‘Truth is stranger than fiction’ is an oft-used adage in English. Those who read this book will endorse this statement without doubt. The author, a lawyer by profession, hasdetailed 10 popular murder mysteries (one attempt to murder) and cases which almost shook the nation in their own unique ways.
However, half of the book (92 pages of the 196 pages) has been dedicated to the most famous, controversial and long drawn case of Bhawal Sanyasi Case. A case in which a dead prince of a zamin in West Bengal of 1909, reappeared as a mendicant in 1921 and started making claims as the dead prince who was supposedly dead and cremated. The case went on interesting lines while the judgment by Pannalal Basu turned out to be a landmark in this most complex case of identity crisis.
The other cases narrated are the murders of ‘Sub Collector Robert WDE Ashe’, ‘Singampatti’, ‘Bawla’, ‘Pakur’, ‘Lakshmikanthan’, ‘Alavanthan’ , ‘Nanavati’ and also a case of ‘Poisonous Injection’ and the ‘Shooting of MGR by M.R. Radha’. Except in the last one where it was an attempt to murder, all the cases had murders of different manner and at different times.
Except for the first one, which could be considered as part of the Freedom Struggle in India, all the cases were deliberate, vicious, planned and ruthless culpable homicides for individual gains and personal vendetta. It is a bit surprising that in the case of the ‘Lakshmikanthan Murder Case,’ the murderer remains untraced to this day.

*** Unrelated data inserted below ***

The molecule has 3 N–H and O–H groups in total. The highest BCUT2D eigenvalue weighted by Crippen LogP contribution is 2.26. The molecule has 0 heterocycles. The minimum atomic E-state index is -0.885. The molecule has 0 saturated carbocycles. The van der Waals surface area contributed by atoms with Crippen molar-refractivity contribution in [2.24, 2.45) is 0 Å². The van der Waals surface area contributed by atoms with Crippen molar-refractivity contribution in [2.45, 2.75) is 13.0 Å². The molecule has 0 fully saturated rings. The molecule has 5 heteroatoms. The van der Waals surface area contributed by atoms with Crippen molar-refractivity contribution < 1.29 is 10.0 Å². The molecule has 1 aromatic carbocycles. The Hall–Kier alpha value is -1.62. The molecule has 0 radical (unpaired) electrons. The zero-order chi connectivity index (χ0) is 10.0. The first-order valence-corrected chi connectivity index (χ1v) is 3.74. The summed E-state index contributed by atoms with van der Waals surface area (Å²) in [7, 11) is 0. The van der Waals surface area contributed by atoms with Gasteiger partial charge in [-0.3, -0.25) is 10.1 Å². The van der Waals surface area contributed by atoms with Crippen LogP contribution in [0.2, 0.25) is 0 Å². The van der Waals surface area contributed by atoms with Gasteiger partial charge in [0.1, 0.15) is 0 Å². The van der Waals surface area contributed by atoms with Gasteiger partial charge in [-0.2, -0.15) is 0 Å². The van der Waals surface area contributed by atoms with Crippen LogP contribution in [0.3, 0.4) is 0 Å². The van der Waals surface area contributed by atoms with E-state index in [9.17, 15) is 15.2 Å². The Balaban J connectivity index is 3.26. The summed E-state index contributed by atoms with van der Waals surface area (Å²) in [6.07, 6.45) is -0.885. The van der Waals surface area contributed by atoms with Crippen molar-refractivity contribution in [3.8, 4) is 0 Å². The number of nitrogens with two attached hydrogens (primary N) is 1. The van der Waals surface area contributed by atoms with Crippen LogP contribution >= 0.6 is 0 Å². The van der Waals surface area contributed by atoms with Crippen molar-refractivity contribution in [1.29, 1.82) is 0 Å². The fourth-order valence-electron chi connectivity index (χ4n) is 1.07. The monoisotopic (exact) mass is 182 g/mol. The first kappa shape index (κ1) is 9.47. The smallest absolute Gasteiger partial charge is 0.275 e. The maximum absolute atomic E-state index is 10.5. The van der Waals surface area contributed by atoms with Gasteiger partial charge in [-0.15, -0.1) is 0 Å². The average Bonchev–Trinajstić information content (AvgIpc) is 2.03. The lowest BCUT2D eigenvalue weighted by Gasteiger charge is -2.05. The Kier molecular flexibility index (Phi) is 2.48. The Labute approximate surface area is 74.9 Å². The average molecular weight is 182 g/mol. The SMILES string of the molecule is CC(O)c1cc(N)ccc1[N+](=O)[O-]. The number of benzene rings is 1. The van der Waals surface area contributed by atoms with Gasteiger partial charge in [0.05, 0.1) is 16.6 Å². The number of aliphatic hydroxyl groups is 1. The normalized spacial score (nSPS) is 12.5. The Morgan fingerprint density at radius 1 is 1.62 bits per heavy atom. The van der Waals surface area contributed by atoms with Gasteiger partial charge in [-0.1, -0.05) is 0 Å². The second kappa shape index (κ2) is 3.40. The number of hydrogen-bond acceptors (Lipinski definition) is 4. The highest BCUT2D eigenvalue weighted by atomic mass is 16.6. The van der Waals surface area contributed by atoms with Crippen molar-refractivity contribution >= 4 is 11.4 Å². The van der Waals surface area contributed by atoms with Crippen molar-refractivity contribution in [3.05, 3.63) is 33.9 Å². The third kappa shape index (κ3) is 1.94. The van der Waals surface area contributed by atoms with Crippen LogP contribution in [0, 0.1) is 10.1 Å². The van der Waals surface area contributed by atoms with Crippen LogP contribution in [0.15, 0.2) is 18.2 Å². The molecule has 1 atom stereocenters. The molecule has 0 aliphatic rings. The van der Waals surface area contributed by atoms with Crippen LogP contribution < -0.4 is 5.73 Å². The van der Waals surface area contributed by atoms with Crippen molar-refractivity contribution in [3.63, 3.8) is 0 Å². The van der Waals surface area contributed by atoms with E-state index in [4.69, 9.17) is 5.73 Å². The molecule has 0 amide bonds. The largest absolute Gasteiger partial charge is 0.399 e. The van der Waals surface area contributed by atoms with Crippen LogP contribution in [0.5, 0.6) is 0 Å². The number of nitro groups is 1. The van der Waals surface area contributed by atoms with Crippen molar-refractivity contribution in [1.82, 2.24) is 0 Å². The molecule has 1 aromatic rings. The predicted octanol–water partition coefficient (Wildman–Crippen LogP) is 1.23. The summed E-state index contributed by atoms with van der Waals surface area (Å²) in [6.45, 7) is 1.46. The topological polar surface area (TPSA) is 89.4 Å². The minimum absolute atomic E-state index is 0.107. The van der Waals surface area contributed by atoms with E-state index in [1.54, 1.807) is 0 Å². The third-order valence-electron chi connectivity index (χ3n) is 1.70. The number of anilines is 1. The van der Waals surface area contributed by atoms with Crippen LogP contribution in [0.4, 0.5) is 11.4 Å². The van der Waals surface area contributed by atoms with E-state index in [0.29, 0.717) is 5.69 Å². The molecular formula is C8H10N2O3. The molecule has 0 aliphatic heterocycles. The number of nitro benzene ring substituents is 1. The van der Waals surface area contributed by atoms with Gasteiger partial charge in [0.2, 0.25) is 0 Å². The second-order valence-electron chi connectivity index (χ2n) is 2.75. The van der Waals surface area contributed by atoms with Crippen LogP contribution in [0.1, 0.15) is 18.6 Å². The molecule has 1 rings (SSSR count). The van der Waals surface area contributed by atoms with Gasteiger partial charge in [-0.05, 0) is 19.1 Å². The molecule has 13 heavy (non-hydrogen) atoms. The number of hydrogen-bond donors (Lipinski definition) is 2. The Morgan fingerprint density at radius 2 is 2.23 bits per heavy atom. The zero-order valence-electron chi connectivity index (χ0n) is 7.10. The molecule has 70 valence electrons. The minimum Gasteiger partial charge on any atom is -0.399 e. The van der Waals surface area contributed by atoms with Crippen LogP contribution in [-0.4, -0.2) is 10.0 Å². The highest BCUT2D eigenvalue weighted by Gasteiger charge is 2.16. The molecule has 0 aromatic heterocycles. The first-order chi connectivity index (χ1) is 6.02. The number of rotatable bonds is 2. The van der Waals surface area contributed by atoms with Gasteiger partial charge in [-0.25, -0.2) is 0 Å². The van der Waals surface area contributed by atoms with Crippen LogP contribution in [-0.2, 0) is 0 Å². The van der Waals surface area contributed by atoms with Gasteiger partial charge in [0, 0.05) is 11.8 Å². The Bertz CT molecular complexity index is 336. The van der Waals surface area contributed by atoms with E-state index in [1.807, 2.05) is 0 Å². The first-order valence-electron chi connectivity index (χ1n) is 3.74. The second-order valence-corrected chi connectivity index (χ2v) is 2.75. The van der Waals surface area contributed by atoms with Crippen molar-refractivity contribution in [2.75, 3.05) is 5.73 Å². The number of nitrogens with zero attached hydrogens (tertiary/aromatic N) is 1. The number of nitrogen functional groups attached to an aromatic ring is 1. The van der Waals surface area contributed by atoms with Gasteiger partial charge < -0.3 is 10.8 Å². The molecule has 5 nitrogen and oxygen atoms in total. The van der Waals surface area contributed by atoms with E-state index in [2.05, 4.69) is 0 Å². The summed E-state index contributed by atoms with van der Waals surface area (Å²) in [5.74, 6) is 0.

True, many of the cases were handled with great insight and perception but it is also mentioned that in the case of the Nanavati Murder, political influences started interfering with the judicial system.
Chokalingam had taken enough care to present the cases with minimum confusion on the murder, investigation and proceedings. Nevertheless, the Bhawla Sanyasi case is undoubtedly a bit too extended.
This book should be interesting for those who don’t feel grisly about cold blooded murders and violence, and want to know how the courts try culprits and pronounce punishments. In these cases, all the death sentences were performed and no hue and cry was made by the Human Rights Commission in those days. Probably, in present day India, most of these cases would have either dragged on for years in the courts or capital punishments would not have been executed. Whether it is a progress or not, is certainly a moot point.
Prabhala Kolai Vazhakkugal
Kizhakku Pathippagam, 57, PMG Complex, South Usman Road, T. Nagar, Chennai 600 017 Pages 200, Rs.140